Snipers chose their moment to fire on pirates
WASHINGTON – Before ending a standoff with pirates by firing three fatally precise shots, U.S. Navy SEAL snipers had passed on multiple opportunities to fire.
The marksmen had kept their scopes trained on their Somali targets as prospects for a peaceful resolution seemed to shrivel.
When pirates took Capt. Richard Phillips hostage after attempting to seize his cargo ship last week, the Obama administration confronted the kind of international crisis that, with less favorable outcomes, has done lasting political damage to previous administrations.
Throughout the ordeal, the White House sought to keep Obama politically insulated from its outcome. Even so, the administration’s involvement escalated steadily over the five-day period. Obama was briefed on the crisis at least 18 times, including a National Security Council session on “hostage contingencies” just hours before the snipers fired.
But the crisis seems to have crystallized for the administration Friday, after the White House got word that Phillips had tried to escape.
The attempt had presented an early rescue opportunity for the military. But the Navy had no warning that Phillips was going to attempt to flee. Although a military special operations team had been mobilized, it had not yet arrived, and the Navy had no way to capitalize on Phillips’ gumption.
Instead, the incident underscored the danger Phillips was in as the pirates fired their AK-47s at him as he tried to swim away, then beat him after dragging him back aboard the boat.
Hours later, senior NSC officials met in the White House situation room to draft a series of options to deliver to Obama. Later that night, Obama appears to have issued his first order authorizing the use of lethal force.
But military officials said the White House still hoped for a nonviolent end to the standoff.
A senior military official said the sniper team had multiple opportunities to shoot the pirates. But the team held off, not believing Phillips was in imminent peril, and hoping they could persuade the pirates to give up peacefully.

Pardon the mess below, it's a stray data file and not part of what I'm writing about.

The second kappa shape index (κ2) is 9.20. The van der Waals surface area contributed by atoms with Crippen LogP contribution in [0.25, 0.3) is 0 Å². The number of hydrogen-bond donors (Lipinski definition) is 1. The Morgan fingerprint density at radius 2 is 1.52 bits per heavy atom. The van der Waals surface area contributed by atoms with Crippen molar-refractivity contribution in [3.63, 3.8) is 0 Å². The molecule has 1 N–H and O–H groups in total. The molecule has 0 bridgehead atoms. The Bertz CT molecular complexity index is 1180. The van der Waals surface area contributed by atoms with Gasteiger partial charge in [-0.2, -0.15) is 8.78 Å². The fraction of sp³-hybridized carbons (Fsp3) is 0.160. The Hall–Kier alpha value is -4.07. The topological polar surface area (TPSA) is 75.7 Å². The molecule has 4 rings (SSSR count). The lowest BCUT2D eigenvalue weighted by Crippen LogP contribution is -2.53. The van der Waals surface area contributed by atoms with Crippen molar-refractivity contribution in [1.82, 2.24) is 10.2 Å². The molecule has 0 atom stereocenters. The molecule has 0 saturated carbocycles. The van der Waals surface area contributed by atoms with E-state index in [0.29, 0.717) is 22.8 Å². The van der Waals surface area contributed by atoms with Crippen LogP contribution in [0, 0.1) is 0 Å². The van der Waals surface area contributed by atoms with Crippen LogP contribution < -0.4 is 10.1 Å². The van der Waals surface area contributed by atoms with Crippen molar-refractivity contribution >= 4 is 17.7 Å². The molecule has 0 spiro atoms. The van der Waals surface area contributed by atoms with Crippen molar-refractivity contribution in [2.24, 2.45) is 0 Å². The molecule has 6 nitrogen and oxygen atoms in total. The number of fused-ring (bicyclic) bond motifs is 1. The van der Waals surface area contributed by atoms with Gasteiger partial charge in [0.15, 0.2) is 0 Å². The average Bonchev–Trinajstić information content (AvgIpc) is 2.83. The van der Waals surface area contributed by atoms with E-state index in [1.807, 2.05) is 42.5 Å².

Military officials had what they thought was a breakthrough Sunday morning, when a small boat manned with SEAL team members approached the lifeboat to check on Phillips and try to talk to the pirates.
The youngest pirate asked the SEALs if he could come aboard the Bainbridge to make a phone call. The pirate had been stabbed in the hand during the initial assault Wednesday on the Alabama, and the wound had become infected.
The military took the pirate aboard, gave him a clean set of clothes and treated his wound. Officers hoped that if they treated that pirate well, the others would surrender.
“Let’s show these guys we are serious about the fact that if you give yourself up you won’t be harmed,” said the military official, explaining the thinking behind the treatment of the surrendering pirate. “It didn’t have the effect we had hoped.”
The pirate did speak to the others over the radio, urging them to give themselves up. But the plea failed and military officials believe his surrender may have made the remaining pirates all the more desperate.
As Sunday dragged on, the seas grew rougher and Navy officers offered to tow the lifeboat behind the Bainbridge, telling the pirates that they would move them to calmer waters.
When the pirates initially agreed to hitch their boat to the Bainbridge on Sunday evening, they were towed from a distance of 200 feet. But the ride was still choppy. The Bainbridge began pulling the boat to within 75 or 80 feet, explaining to the pirates that moving the vessel toward the destroyer would stabilize their boat.
The snipers probably took positions on catwalks or the ship’s rear-facing fantail that obscured them from the pirates’ view. And the Navy made the snipers’ task easier by persuading the pirates to allow themselves to be tethered to the ship.
Aboard the hot and cramped lifeboat, tensions escalated. Watching from the Bainbridge, the sniper team observed an apparent argument between Phillips and one of the pirates. Military officers talking with the lifeboat by radio also noticed the pirates had become more agitated.
“They broke off the last communication,” said the senior military official. “And, again, they said, ‘If we don’t get what we are demanding, we will kill the captain.’ ”
About 90 minutes after tying the lifeboat to the Bainbridge, the SEAL team observed two pirates move away from Phillips and stick their heads out from a hatch. The third pirate raised his weapon at Phillips’ back. Convinced that Phillips was about to be shot, the SEAL commander gave the order to fire.
“If the goal was just to kill these guys, there were opportunities where we could have shot them,” said the senior official. “This was not the outcome we wanted. We wanted those three guys to give themselves up.”